Anubias Beginner Guide26/10/2022
Anubias is a genus of aquatic and semi-aquatic flowering plants endemic to tropical central and western Africa in the Araceae family. They are most common in rivers and streams, although they can also be found in marshes. They are distinguished by broad, thick, dark green leaves that occur in a variety of shapes and sizes. The genus was amended in 1979, and its name has remained stable since then. Species may be identified mostly by inflorescence features. Because of the plants’ frequent growth in shadowy areas, the species was named after the Egyptian deity Anubis, the god of the afterlife. Heinrich Wilhelm Schott described the genus in 1857, using Afzelii as the type species.
Anubias, most notably A. barteri in various varieties, are extensively employed in aquariums, generally clinging to rocks or bogwood. Anubias, unlike other plants, prefers low-light conditions and may develop blossoms underwater. They should be put in shady regions in the aquarium, or algae will grow on the leaves.
Many aquarists consider anubias to be one of the simplest plants to keep because of their minimal light and food requirements, as well as the fact that herbivorous fish will not eat it (with a few exceptions). As a result, Anubias is one of the few plants that may be kept in aquariums with African cichlids and goldfish.
Stolon division or side shoots can be used to reproduce in artificial conditions. To live, the stolon must constantly be above the substrate; otherwise, it rots and the plant dies. Anubias should be tied to a piece of rock or driftwood rather than planted straight into the soil, since the rhizome and roots are more likely to develop and thrive when exposed than than hidden. Anubias can also be propagated from seed.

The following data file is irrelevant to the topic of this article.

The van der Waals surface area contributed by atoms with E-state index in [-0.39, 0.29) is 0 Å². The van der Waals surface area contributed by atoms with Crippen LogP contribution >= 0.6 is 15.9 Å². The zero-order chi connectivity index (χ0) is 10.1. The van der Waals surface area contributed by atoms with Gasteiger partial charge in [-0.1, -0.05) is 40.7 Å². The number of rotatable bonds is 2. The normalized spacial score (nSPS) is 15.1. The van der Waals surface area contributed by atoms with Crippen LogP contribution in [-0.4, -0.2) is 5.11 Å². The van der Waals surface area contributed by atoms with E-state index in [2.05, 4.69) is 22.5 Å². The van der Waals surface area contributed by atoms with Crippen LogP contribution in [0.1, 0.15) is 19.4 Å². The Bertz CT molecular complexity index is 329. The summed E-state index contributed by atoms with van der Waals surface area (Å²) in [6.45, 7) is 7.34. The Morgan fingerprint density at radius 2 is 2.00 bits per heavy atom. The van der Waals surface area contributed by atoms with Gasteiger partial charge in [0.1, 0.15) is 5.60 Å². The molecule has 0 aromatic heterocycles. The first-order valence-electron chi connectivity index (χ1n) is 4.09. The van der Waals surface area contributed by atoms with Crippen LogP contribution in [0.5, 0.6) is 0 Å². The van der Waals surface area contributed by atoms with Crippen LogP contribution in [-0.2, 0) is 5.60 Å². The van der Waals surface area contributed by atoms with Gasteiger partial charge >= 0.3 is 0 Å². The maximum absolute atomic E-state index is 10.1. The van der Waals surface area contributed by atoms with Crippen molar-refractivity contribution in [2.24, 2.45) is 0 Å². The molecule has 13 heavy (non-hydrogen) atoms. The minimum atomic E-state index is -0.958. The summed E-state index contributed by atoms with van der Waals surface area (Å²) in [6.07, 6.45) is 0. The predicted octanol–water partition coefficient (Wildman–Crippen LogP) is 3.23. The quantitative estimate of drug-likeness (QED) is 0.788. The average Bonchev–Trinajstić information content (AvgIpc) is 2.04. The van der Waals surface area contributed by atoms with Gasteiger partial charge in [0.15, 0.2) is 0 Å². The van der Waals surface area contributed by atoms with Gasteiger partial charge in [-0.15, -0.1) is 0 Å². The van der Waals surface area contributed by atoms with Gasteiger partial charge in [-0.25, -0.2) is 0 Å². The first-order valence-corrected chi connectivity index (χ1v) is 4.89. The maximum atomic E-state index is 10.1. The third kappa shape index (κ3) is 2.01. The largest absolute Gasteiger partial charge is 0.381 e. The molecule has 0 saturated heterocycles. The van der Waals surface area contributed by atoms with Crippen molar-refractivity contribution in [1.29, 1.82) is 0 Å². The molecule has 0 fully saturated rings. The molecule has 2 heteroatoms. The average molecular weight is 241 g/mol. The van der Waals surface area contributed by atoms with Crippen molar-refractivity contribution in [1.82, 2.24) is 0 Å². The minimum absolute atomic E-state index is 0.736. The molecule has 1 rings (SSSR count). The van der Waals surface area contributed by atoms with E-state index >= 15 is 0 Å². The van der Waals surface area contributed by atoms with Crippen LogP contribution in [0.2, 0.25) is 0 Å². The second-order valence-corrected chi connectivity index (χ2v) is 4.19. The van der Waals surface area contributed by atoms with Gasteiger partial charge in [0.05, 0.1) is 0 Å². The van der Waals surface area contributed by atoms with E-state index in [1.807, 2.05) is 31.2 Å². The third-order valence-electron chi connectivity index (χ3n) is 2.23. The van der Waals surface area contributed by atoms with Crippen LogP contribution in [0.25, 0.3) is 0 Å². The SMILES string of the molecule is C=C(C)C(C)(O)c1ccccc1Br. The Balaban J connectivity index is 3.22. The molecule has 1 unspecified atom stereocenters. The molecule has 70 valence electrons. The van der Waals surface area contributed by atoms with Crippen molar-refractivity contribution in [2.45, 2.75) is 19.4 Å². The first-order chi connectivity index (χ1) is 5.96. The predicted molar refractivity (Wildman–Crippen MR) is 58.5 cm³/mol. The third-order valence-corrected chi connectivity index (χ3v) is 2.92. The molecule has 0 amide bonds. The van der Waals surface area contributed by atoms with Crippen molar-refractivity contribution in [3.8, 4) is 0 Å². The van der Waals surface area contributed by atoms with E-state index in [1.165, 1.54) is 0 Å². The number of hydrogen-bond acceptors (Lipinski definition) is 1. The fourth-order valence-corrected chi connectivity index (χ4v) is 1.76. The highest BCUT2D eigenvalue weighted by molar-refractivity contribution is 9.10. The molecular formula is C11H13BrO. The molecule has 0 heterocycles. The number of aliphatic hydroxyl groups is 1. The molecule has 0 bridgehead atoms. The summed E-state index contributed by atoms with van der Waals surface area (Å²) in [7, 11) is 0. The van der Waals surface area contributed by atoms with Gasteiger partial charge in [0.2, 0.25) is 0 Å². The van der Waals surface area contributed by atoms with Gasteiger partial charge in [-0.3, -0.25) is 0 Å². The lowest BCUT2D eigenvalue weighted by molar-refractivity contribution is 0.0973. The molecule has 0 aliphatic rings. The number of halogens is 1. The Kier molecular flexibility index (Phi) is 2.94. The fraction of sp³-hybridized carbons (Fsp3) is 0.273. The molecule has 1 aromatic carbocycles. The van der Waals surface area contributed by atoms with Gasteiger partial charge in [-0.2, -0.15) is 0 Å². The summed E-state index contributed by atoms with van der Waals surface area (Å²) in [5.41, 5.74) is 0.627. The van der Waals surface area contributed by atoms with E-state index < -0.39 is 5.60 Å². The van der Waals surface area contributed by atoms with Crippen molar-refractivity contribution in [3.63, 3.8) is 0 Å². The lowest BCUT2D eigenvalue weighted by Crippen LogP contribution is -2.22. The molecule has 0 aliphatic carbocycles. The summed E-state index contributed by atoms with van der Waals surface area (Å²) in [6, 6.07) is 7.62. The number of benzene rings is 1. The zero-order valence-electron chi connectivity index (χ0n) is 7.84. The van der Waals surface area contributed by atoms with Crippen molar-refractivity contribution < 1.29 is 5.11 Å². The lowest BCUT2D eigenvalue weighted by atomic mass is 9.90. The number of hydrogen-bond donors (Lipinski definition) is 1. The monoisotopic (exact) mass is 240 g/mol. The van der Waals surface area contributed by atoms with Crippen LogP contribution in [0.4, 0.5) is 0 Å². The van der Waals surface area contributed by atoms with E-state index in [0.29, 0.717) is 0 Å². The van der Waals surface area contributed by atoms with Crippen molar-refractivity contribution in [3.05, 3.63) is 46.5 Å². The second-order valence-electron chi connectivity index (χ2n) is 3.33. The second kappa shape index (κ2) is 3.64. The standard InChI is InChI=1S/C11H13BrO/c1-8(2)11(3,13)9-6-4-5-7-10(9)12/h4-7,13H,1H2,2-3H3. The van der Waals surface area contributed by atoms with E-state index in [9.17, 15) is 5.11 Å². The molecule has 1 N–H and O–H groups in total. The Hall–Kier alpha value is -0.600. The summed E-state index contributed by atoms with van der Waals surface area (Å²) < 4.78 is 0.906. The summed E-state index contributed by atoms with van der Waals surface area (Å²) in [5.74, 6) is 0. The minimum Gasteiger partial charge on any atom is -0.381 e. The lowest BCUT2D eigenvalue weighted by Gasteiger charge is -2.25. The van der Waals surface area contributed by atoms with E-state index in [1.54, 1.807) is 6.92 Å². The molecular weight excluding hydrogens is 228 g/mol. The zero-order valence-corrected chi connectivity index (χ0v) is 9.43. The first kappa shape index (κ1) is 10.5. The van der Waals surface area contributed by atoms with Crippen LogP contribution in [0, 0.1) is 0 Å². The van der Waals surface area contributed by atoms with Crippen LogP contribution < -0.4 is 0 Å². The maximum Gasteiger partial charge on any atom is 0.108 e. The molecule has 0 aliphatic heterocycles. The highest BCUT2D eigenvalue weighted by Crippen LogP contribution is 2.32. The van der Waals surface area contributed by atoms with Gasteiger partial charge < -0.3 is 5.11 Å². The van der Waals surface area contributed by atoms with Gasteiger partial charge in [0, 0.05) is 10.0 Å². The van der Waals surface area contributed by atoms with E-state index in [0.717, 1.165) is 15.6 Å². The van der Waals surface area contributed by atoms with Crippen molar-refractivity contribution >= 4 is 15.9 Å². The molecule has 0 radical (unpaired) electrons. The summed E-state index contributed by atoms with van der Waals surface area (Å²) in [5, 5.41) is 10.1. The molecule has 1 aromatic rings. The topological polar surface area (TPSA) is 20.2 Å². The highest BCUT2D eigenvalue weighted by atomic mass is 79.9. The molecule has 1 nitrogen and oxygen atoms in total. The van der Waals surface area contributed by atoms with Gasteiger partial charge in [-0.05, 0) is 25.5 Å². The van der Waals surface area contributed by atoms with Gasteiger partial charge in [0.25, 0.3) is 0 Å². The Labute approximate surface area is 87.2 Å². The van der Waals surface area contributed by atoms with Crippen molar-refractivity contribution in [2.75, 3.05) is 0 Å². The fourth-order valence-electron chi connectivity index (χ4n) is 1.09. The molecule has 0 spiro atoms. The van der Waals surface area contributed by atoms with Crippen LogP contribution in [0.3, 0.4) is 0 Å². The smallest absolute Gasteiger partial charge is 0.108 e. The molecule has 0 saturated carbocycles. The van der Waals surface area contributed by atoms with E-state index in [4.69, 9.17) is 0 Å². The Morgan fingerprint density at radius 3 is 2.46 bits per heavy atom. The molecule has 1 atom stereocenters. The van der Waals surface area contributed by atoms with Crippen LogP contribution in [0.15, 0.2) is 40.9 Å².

All species in this genus have a sluggish natural growth rate. They typically generate a leaf every 3 weeks or less. While it was originally assumed that they were among the few plants that did not respond to CO2 addition, hobbyists have reported amazing results and better growth with CO2 and high light intensity.
Anubias barteri, the most common species in this genus, is polymorphic and separated into various variants. Anubias gigantea and Anubias heterophylla are the biggest representatives of the genus. Their leaf-stems can reach 83 cm in length, with leaves 40 cm long and 14 cm wide, with lateral lobes up to 28 cm long and 10 cm wide. Anubias barteri var. nana, with a height of up to 10 cm and leaves up to 6 cm long and 3 cm wide, is the smallest representative. Anubias may be cultivated above the water. As a result, they can be employed in paludariums.